Symptom Management

Symptom management may help to reduce the burden of Fabry disease. The coordination of care involves a multidisciplinary approach which may include a geneticist, genetic counselor, nephrologist, neurologist, pediatrician, dermatologist, cardiologist, ophthalmologist, and gastroenterologist.1

Pain

The pain common to Fabry disease may be unresponsive to conventional analgesics. If possible, patients should avoid stimuli that precipitate pain:2

  • Stress
  • Heat or sun exposure
  • Temperature changes
  • Physical exertion

Drinking large amounts of fluid, especially during hot weather and before and during exercise, has been reported to help prevent Fabry crises.2

For patients with frequent and severe painful attacks, prophylactic therapy may be helpful.

Angiokeratomas

Angiokeratomas can be removed for cosmetic reasons by various dermatalogical procedures.

Cardiac complications

The pathology that underlies cardiac complications in Fabry disease differs from that of most heart diseases in the general population. However, standard treatment modalities used in cardiac patients, such as valve replacement, pacemaker insertion, angioplasty, and coronary artery bypass grafting, are employed as warranted by presenting signs and symptoms.3

Cerebrovascular complications

Cerebrovascular complications associated with Fabry disease, like cardiovascular complications, are often managed with standard treatment modalities.

Renal complications

Renal complications are one of the more common and concerning aspects of Fabry disease. The degree of renal involvement generally correlates with the progressions of GL-3 accumulation, may lead to renal insufficiency, and failure may ensue.

When renal function becomes severely compromised, dialysis and/or renal transplantation may be warranted.  Renal transplantation has been shown to improve uremia, prolong life, and may even improve clinical symptoms in Fabry disease.4-10 However, renal transplantation is not a cure, as it does not address the underlying pathology of the disease: progressive GL-3 accumulation. Cardiac disease progression has been noted in renal transplant patients, 11-13 and renal allografts have demonstrated GL-3 deposition after transplantation.7, 10, 14, 15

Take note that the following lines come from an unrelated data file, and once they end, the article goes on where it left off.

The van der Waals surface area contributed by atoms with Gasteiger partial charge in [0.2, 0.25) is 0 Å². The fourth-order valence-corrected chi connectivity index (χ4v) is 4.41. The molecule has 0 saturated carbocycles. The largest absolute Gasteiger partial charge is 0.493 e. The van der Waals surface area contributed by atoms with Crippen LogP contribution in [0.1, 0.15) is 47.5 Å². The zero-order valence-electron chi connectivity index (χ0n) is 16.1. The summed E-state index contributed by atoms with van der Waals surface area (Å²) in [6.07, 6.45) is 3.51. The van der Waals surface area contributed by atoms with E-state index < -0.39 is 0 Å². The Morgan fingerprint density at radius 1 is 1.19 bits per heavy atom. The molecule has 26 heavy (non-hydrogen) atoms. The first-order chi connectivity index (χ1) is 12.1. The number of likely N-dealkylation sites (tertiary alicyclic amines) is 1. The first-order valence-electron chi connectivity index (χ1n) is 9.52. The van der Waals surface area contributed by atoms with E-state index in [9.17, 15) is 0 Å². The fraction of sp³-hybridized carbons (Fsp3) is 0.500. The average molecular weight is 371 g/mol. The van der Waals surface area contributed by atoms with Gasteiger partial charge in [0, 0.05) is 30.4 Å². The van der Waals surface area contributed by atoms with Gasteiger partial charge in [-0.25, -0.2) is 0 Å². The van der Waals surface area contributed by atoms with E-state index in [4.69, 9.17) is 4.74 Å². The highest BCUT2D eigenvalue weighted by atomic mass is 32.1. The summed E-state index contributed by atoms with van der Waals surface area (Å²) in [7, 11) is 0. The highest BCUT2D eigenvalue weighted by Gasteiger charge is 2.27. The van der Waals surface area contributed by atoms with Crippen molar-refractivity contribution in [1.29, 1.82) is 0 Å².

Gastrointestinal symptoms

A low-fat diet can temporarily ameliorate some of the gastrointestinal symptoms associated with Fabry disease.16

References:

1. Peters FPJ, Sommer A, Vermeulen A, Cheriex EC, Kho TL. Fabry's disease: a multidisciplinary disorder. Postgrad Med J. 1997;73:710-712.

2. Kolodny EH. Fabry disease. In: Bogousslavsky J, Caplan L, eds. Stroke Syndromes. New York, NY: Cambridge University Press 1995;453-459.

3. Linhart A, Lubanda J, Palecek T, Bultas J, Karetova D, Ledvinova J, et al. Cardiac manifestations in Fabry disease. J Inherit Metab Dis 2001;24 Suppl 2:75-83.

4. Najarian JS, Desnick RJ, Simmons RL, Krivit W. Correction of enzymatic deficiencies by renal transplantation: Fabry's disease. Bull Soc Int Chir 1975;34:1-10.

5. Philippart M, Franklin SS, Gordon A. Reversal of an inborn sphingolipidosis (Fabry's disease) by kidney transplantation. Ann Intern Med 1972;77:195-200.

6. Spence MW, MacKinnon KE, Burgess JK, d'Entremont DM, Belitsky P, Lannon SG, et al. Failure to correct the metabolic defect by renal allotransplantation in Fabry's disease. Ann Intern Med 1976;84:13-6.

7. Friedlaender MM, Kopolovic J, Rubinger D, Silver J, Drukker A, Ben-Gershon Z, et al. Renal biopsy in Fabry's disease eight years after successful renal transplantation. Clin Nephrol 1987;27:206-11.

8. Erten Y, Ozdemir FN, Demirhan B, Karakayali H, Demirag A, Akkoc H. A case of Fabry's disease with normal kidney function at 10 years after successful renal transplantation. Transplant Proc 1998;30:842-3.

9. Sheth KJ, Roth DA, Adams MB. Early renal failure in Fabry's disease. Am J Kidney Dis 1983;2:651-4.

10. Mosnier JF, Degott C, Bedrossian J, Molas G, Degos F, Pruna A, et al. Recurrence of Fabry's disease in a renal allograft eleven years after successful renal transplantation. Transplantation 1991;51:759-62.

11. Tsakiris D. Rare Diseases in renal replacement therapy in the ERA-EDTA Registry. Nephrology Dialysis Transplantation 1996;11:4 - 20.

12. Kramer W, Thormann J, Mueller K, Frenzel H. Progressive cardiac involvement by Fabry's disease despite successful renal allotransplantation. Int J Cardiol 1985;7:72-5.

13. Maizel SE, Simmons RL, Kjellstrand C, Fryd DS. Ten-year experience in renal transplantation for Fabry's disease. Transplant Proc 1981;13:57-9.

14. Gantenbein H, Bruder E, Burger HR, Briner J, Binswanger U. Recurrence of Fabry's disease in a renal allograft 14 years after transplantation. Nephrol Dial Transplant 1995;10:287-9.

15. Faraggiana T, Churg J, Grishman E, Strauss L, Prado A, Bishop DF, et al. Light- and electron-microscopic histochemistry of Fabry's disease. Am J Pathol 1981;103:247-62.

16. Mehta A. New developments in the management of Anderson-Fabry disease. QJM 2002;95(10):647-53.